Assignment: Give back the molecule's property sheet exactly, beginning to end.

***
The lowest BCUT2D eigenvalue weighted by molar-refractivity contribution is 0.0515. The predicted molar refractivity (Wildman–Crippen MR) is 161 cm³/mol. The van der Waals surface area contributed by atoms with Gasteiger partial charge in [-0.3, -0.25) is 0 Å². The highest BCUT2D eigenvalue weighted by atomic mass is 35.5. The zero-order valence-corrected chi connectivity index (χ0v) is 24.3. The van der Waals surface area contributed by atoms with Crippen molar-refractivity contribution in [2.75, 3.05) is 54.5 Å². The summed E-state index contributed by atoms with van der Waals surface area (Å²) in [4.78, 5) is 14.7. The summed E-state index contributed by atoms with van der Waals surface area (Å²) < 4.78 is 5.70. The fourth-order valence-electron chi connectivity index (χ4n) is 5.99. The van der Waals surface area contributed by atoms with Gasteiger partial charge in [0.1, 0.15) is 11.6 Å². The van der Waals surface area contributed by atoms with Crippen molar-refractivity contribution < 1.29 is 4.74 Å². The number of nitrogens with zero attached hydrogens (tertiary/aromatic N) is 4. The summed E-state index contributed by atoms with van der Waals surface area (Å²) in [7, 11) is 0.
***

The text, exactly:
The lowest BCUT2D eigenvalue weighted by molar-refractivity contribution is 0.0515. The predicted molar refractivity (Wildman–Crippen MR) is 161 cm³/mol. The van der Waals surface area contributed by atoms with Gasteiger partial charge in [-0.3, -0.25) is 0 Å². The highest BCUT2D eigenvalue weighted by atomic mass is 35.5. The zero-order valence-corrected chi connectivity index (χ0v) is 24.3. The van der Waals surface area contributed by atoms with Crippen molar-refractivity contribution in [2.75, 3.05) is 54.5 Å². The summed E-state index contributed by atoms with van der Waals surface area (Å²) in [4.78, 5) is 14.7. The summed E-state index contributed by atoms with van der Waals surface area (Å²) < 4.78 is 5.70. The fourth-order valence-electron chi connectivity index (χ4n) is 5.99. The van der Waals surface area contributed by atoms with Gasteiger partial charge in [0.1, 0.15) is 11.6 Å². The van der Waals surface area contributed by atoms with Crippen molar-refractivity contribution < 1.29 is 4.74 Å². The number of nitrogens with zero attached hydrogens (tertiary/aromatic N) is 4. The summed E-state index contributed by atoms with van der Waals surface area (Å²) in [7, 11) is 0.